Letter to Shadow Financial Secretary to
Thank your for your letter of 14 January and
my apologies for the delayed acknowledgement. We shall of course
be glad to supply you with substantive comment on the impact of
the Climate Change Levy. I thought that you might also be interested
to read the enclosed article, published recently in the Environment
Business Magazine. This article makes the points that:
IPPC is designed to control emissions
from the most heavily polluting industrieswhich are not
necessarily the most energy intensive.
IPPC is concerned with pollution,
not primarily with levels of energy use.
It does not distinguish those companies
most exposed to international competition.
The negotiated agreements have made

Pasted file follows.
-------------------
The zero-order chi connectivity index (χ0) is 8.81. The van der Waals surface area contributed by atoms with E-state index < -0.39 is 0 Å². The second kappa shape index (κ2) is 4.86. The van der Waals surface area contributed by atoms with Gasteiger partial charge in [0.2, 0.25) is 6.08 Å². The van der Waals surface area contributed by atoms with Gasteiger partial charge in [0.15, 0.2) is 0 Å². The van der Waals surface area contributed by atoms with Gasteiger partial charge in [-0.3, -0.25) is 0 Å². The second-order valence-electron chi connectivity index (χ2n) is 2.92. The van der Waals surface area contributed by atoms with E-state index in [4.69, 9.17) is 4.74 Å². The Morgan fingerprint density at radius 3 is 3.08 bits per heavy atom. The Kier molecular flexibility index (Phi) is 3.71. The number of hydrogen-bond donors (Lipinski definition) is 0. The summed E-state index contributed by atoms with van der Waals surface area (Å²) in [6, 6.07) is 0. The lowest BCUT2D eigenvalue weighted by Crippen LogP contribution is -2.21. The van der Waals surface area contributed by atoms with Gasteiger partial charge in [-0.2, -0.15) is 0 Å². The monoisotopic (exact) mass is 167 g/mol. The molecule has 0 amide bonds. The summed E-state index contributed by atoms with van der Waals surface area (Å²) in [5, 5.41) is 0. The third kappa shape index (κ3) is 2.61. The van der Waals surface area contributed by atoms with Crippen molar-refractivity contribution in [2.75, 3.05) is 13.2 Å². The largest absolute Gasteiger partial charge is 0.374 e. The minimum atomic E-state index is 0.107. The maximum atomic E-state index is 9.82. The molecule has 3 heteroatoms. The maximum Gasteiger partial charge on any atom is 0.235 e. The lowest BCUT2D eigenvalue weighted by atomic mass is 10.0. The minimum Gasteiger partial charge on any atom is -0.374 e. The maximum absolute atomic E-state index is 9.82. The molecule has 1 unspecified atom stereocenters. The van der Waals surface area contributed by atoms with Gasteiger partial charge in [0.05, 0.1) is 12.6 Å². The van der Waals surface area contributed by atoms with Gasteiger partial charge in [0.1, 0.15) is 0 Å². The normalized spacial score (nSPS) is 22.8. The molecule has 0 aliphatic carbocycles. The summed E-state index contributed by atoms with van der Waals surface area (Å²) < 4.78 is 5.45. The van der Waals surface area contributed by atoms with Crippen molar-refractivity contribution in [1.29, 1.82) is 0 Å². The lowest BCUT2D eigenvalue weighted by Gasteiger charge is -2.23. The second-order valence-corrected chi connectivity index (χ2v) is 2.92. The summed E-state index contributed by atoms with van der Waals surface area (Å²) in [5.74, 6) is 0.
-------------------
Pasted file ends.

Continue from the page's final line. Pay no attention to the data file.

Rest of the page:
the system more complicated, not less so.
To which we might add that the emissions trading
scheme is directed at companies producing emissions and not the
non-polluting sectors. Whilst the CCL arrangements may be consistent
with the recently revised EU guidance on the Environmental State
Aid, this is certainly not true in relation to the original guidelines.
These made clear that such State Aid must not be used to "conceal
the true costs of pollution"which of course is precisely
what the CCL does.
You may also wish to know that the CBI, Richard
Jackson, is currently collating industry views on the Levy prior
to a meeting between the CBI Director General, Mr Digby Jones
and the Rt Hon Paul Boateng, Financial Secretary to the Treasury,
planned for 7 February next.
The CBI took over a coordinating role on behalf
of what were then known as the "Second Wave" industries,
ie those industry sectors that did not qualify under the IPPC
criteria for admission to the CCL rebate negotiating process.
And, lastly, may I refer you to comments addressed
by PIFA to Mr Simon Jackson at HM Treasury in respect of the Consultation
document entitled "Green Technology Challenge" published
by HM Treasury in July 2001. A copy is enclosed (not printed).
J R Pugh
23 January 2002